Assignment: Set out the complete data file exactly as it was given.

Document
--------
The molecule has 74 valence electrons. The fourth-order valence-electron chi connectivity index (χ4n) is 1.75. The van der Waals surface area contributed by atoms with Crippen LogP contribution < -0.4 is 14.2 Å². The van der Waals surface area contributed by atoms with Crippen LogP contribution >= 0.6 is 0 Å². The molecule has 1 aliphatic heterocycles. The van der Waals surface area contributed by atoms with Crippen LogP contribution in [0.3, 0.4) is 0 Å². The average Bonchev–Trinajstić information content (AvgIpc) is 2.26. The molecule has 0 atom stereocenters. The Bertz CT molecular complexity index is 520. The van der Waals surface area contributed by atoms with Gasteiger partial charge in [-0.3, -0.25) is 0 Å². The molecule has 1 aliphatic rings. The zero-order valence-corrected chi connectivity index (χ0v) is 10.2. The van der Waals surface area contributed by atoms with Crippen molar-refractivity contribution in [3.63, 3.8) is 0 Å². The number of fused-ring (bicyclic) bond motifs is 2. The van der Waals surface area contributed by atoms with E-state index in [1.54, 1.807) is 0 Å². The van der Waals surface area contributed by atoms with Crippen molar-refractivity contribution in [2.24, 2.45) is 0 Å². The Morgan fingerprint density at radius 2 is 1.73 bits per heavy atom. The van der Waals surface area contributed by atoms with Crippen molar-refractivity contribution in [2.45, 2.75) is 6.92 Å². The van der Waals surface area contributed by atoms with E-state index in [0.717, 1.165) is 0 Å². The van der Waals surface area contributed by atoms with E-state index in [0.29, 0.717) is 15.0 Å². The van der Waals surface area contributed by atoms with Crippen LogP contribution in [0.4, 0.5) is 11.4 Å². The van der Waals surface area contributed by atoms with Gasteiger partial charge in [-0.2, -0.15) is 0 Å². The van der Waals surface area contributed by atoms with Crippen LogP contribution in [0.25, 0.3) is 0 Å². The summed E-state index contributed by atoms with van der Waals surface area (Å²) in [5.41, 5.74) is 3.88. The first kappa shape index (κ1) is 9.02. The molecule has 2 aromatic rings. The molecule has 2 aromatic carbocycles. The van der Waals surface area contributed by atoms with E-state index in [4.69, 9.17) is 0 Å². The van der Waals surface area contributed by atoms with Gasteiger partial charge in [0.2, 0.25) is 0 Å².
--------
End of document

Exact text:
The molecule has 74 valence electrons. The fourth-order valence-electron chi connectivity index (χ4n) is 1.75. The van der Waals surface area contributed by atoms with Crippen LogP contribution < -0.4 is 14.2 Å². The van der Waals surface area contributed by atoms with Crippen LogP contribution >= 0.6 is 0 Å². The molecule has 1 aliphatic heterocycles. The van der Waals surface area contributed by atoms with Crippen LogP contribution in [0.3, 0.4) is 0 Å². The average Bonchev–Trinajstić information content (AvgIpc) is 2.26. The molecule has 0 atom stereocenters. The Bertz CT molecular complexity index is 520. The van der Waals surface area contributed by atoms with Gasteiger partial charge in [-0.3, -0.25) is 0 Å². The molecule has 1 aliphatic rings. The zero-order valence-corrected chi connectivity index (χ0v) is 10.2. The van der Waals surface area contributed by atoms with Crippen molar-refractivity contribution in [3.63, 3.8) is 0 Å². The number of fused-ring (bicyclic) bond motifs is 2. The van der Waals surface area contributed by atoms with E-state index in [1.54, 1.807) is 0 Å². The van der Waals surface area contributed by atoms with Crippen molar-refractivity contribution in [2.24, 2.45) is 0 Å². The Morgan fingerprint density at radius 2 is 1.73 bits per heavy atom. The van der Waals surface area contributed by atoms with Crippen molar-refractivity contribution in [2.45, 2.75) is 6.92 Å². The van der Waals surface area contributed by atoms with E-state index in [0.717, 1.165) is 0 Å². The van der Waals surface area contributed by atoms with E-state index in [0.29, 0.717) is 15.0 Å². The van der Waals surface area contributed by atoms with Crippen LogP contribution in [0.4, 0.5) is 11.4 Å². The van der Waals surface area contributed by atoms with Gasteiger partial charge in [-0.2, -0.15) is 0 Å². The van der Waals surface area contributed by atoms with Crippen LogP contribution in [0.25, 0.3) is 0 Å². The summed E-state index contributed by atoms with van der Waals surface area (Å²) in [5.41, 5.74) is 3.88. The first kappa shape index (κ1) is 9.02. The molecule has 2 aromatic rings. The molecule has 2 aromatic carbocycles. The van der Waals surface area contributed by atoms with E-state index in [4.69, 9.17) is 0 Å². The van der Waals surface area contributed by atoms with Gasteiger partial charge in [0.2, 0.25) is 0 Å².